It’s a tough question, isn’t it? I have an idea or two — all of which have actually been field tested.
Here are my thoughts. Please add yours.
1. You have to start with a theology check. If the congregation is eaten up with legalism, the first step is teaching, hopefully followed by change.
2. I think you next consider looking for a merger partner. I think we need lots and lots of mergers — even when a congregation’s survival doesn’t depend on it. There’s just no reason to spend money on two buildings, two preachers, and two power bills when one is enough. And why be divided when greater unity is so readily available?
Now, this only works if there’s a nearby congregation that is compatible. My own congregation is the product of a merger beween a larger, growing church and a smaller struggling congregation. And although it was a marriage of unequals (in terms of size), it was no act of charity. The smaller church brought much need vitality to the larger congregation.
You see, the larger church was a university congregation, filled with professionals and academics. The smaller church was more blue collar. The merger brought balance and a better blend of talents. The resulting church was much stronger than either of the merged churches.
In many parts of the country — especially here in Alabama — there are multiple congregations nearby that a struggling church could merge with. People are much more willing to drive a while to get to church than used to be true (we have a family that drives 1 1/2 hours one way to our church!). Many thousands drive past one or two Churches of Christ to attend their “home” congregation. Merger partners are often plentiful.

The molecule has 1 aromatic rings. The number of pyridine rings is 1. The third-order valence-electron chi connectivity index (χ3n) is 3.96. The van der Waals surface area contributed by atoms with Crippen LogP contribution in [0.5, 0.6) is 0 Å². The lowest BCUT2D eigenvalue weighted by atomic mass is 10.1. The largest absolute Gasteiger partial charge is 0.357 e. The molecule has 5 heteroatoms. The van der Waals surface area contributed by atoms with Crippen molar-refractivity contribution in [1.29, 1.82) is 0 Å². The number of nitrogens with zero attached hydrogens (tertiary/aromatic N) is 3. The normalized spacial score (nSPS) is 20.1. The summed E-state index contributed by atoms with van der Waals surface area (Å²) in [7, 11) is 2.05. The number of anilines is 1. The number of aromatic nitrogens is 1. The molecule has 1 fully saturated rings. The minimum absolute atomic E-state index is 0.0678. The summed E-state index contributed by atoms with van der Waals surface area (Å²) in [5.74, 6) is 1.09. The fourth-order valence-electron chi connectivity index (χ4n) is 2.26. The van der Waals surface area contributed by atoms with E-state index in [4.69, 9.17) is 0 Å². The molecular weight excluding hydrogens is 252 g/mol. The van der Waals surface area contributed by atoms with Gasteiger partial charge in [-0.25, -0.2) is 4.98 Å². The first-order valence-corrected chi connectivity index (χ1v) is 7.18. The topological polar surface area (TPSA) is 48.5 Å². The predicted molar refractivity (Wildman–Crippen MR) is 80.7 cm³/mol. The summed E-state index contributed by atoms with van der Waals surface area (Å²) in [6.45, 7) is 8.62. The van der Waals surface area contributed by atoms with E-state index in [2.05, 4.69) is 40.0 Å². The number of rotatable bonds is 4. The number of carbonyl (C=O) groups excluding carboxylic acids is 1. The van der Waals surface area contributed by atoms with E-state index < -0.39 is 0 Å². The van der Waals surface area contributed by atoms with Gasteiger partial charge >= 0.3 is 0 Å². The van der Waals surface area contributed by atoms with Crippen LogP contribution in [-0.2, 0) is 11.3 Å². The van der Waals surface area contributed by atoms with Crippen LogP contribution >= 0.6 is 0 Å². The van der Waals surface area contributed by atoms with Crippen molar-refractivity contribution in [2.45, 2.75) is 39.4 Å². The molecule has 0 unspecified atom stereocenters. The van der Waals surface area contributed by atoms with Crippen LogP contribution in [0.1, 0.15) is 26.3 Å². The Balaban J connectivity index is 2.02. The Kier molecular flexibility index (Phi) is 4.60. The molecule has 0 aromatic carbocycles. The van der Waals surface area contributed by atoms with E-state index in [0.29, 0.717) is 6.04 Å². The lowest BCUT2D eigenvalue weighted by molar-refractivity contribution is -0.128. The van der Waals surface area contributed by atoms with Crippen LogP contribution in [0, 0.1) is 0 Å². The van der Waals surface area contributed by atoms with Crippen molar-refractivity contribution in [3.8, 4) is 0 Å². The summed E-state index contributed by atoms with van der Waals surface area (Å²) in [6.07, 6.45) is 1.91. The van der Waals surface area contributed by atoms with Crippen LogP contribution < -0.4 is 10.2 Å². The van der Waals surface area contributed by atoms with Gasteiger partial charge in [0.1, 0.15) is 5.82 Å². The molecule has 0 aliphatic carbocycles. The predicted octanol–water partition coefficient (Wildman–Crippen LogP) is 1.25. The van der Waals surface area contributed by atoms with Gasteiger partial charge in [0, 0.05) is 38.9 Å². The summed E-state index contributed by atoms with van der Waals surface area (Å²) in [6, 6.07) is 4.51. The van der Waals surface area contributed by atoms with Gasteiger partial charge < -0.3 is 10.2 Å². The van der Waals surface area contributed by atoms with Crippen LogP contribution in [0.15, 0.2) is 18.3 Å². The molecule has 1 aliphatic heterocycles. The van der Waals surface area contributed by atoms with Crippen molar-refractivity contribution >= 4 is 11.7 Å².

And unlike a few decades ago, many of our members are looking for a larger church, with a good youth program and well-run ministries. Whereas a church of 100 used to be plenty big enough for most of our members, today the younger members especially are looking for something bigger. Merging to reach a more attractive size is no defeat and no shame.
In fact, mergers allow churches to dedicate more resources to Kingdom business, and so merging should be highly missional.
3. Your merger partner doesn’t have to be a Church of Christ. An independent Christian Church would often be glad to add an a cappella service as part of a merger strategy (it’s happened more than once).
4. Merger partners don’t have to be the same race. There have been successful mergers of predominantly white churches with predominantly black churches. Mergers that cross denominational and racial lines are very attractive and very missional — they demonstrate the power of the cross. And such churches tend to grow.
5. But suppose there’s no merger partner nearby. What’s another choice? Consider this “Letter to a Dying Church,” by James McDonald. This post describes a dying church that agreed to become an additional campus for a larger, growing church — and they soon grew to over 1,400 members with 200 baptisms. Wow!
You see, many larger churches have become multi-campus churches. They have one preacher whose sermons are delivered to the other campuses by satellite or on DVD by courier. The ministers at the away-campuses thus are freed from sermon preparation duties to minister to the flock, equip the members, etc. The members receive a higher quality of preaching, and the congregation benefits from the combined talents of the ministers at all campuses. And when done right, it works.